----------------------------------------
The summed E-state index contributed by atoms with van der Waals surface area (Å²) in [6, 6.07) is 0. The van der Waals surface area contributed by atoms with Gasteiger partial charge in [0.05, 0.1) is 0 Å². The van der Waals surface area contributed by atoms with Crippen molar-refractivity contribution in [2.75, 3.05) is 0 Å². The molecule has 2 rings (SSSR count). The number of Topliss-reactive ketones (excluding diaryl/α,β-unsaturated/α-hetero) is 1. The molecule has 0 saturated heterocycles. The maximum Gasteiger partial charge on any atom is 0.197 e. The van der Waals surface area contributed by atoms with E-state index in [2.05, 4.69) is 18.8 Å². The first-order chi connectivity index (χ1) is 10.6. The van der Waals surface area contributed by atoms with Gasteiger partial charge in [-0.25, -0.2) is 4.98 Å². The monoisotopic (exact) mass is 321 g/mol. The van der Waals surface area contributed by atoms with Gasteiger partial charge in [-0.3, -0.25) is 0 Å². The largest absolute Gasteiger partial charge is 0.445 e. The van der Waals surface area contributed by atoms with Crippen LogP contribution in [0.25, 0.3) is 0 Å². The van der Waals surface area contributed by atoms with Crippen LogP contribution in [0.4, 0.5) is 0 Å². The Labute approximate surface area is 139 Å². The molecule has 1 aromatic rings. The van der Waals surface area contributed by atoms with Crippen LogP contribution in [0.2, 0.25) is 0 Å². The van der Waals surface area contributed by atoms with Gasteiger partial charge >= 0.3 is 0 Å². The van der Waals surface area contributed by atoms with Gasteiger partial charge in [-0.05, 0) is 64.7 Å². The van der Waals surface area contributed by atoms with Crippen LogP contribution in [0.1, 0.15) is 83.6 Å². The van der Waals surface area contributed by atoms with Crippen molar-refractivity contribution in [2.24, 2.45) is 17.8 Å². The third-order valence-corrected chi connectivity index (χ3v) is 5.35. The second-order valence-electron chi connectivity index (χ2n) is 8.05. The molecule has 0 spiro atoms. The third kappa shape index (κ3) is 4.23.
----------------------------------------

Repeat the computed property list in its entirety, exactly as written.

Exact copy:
The summed E-state index contributed by atoms with van der Waals surface area (Å²) in [6, 6.07) is 0. The van der Waals surface area contributed by atoms with Gasteiger partial charge in [0.05, 0.1) is 0 Å². The van der Waals surface area contributed by atoms with Crippen molar-refractivity contribution in [2.75, 3.05) is 0 Å². The molecule has 2 rings (SSSR count). The number of Topliss-reactive ketones (excluding diaryl/α,β-unsaturated/α-hetero) is 1. The molecule has 0 saturated heterocycles. The maximum Gasteiger partial charge on any atom is 0.197 e. The van der Waals surface area contributed by atoms with E-state index in [2.05, 4.69) is 18.8 Å². The first-order chi connectivity index (χ1) is 10.6. The van der Waals surface area contributed by atoms with Gasteiger partial charge in [-0.25, -0.2) is 4.98 Å². The monoisotopic (exact) mass is 321 g/mol. The van der Waals surface area contributed by atoms with Gasteiger partial charge in [-0.3, -0.25) is 0 Å². The largest absolute Gasteiger partial charge is 0.445 e. The van der Waals surface area contributed by atoms with Crippen LogP contribution in [0.25, 0.3) is 0 Å². The van der Waals surface area contributed by atoms with Crippen LogP contribution in [0.4, 0.5) is 0 Å². The Labute approximate surface area is 139 Å². The molecule has 1 aromatic rings. The van der Waals surface area contributed by atoms with Crippen LogP contribution in [0.2, 0.25) is 0 Å². The van der Waals surface area contributed by atoms with Gasteiger partial charge >= 0.3 is 0 Å². The van der Waals surface area contributed by atoms with Gasteiger partial charge in [-0.05, 0) is 64.7 Å². The van der Waals surface area contributed by atoms with Crippen LogP contribution in [0.1, 0.15) is 83.6 Å². The van der Waals surface area contributed by atoms with Crippen molar-refractivity contribution in [2.24, 2.45) is 17.8 Å². The third-order valence-corrected chi connectivity index (χ3v) is 5.35. The second-order valence-electron chi connectivity index (χ2n) is 8.05. The molecule has 0 spiro atoms. The third kappa shape index (κ3) is 4.23.